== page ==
Think of Lee Heights’ signature stretch — between North Woodrow Street and Lorcom Lane in Arlington — as a block with a mullet. It’s all business in the front: tidy window displays, jellybean-hued awnings and kids skipping along the cobblestones. But on the back, its relative party side reveals.
Fresh from a snazzy makeoverin January, the bake shop may look as if it's ready to serve wheat shots and protein bars. Fear not, dessert die-hards. Co-owner Deborah Randolph says there's no excuse to miss the mousse cake. Husband Marc Randolph started perfecting it as Watergate's pastry chef and made it a menu must when opening the bakery in 1988.
When regular Uzi Awart wants to impress his friend, a cheese connoisseur in Israel, he sends him pictures of Arrowine's cheese counter. "The owner really knows his cheeses and his wine," Awart said. In fact, the shop has at least 400 wines from around the world. And Awart may want to call his foodie friend with an update. Arrowine's Perry Soulos, pictured above, was just named the nation's best cheesemonger at the Cheesemonger Invitational.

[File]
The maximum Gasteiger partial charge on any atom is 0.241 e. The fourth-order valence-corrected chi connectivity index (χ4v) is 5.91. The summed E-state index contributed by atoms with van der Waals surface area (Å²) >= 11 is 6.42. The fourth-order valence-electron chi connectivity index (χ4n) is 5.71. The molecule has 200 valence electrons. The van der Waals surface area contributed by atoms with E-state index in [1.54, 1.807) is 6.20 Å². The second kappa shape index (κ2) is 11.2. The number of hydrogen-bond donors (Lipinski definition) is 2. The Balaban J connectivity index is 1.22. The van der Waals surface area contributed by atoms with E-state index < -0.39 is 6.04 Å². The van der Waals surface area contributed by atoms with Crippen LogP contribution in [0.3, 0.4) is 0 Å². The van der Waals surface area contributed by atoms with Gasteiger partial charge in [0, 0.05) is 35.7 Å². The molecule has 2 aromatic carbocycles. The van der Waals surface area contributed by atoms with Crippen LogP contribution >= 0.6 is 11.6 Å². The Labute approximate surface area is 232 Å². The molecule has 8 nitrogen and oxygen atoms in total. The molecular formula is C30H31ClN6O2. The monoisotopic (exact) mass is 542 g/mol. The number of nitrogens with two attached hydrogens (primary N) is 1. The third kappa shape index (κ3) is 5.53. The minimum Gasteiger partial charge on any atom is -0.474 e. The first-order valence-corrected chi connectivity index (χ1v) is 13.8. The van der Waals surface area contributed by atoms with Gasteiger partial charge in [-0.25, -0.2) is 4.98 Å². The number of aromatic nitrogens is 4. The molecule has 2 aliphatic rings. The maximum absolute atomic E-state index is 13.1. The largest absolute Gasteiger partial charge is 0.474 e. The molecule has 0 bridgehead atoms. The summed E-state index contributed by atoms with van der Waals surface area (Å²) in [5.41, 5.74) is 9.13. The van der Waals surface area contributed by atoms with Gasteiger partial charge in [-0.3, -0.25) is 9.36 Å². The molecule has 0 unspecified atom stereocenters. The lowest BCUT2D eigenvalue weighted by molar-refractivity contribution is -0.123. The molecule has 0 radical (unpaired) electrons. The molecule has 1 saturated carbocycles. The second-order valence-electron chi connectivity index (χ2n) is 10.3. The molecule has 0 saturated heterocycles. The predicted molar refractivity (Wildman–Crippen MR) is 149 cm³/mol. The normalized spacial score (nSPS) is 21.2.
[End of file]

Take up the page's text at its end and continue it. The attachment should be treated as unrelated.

On her second trip in five days, Lisa Hart was thanking her lucky Legos that Child's Play was in the neighborhood, as the birthday-party circuit hit full tilt. "We're here a lot and rarely leave empty-handed," Hart said. Manager Liz Tromba calls it "this amazing little local pocket" of big-box-free Arlington, filled with "rad, very normal folk" and "super-smart, inquisitive kids."
This tiny but mighty cafe elicits a blend of impassioned fervor and protectionist fear. Locals can't believe you haven't heard of the only place serving New Zealand fare in these parts, yet they don't want the word to spread so far that they have to fight for one of the few tables in the cozy bistro.
What's a Cuban-food-craving, Cowboys-loving Key West transplant doing in a parking lot here? Serving up fresh seafood, raving over wife Martha's homemade Key lime pie, talking up his zesty seafood salads, and wishing for more space for his stuffed-to-the-gills patio. For 26 years, owners Martha and Gary Royce have been constants behind the counter and making good on a "nothing frozen" promise. Homemade crab cakes, made-from-scratch soup and fish your way (blackened, grilled or fried) lure regulars from the ranches and ramblers nearby.
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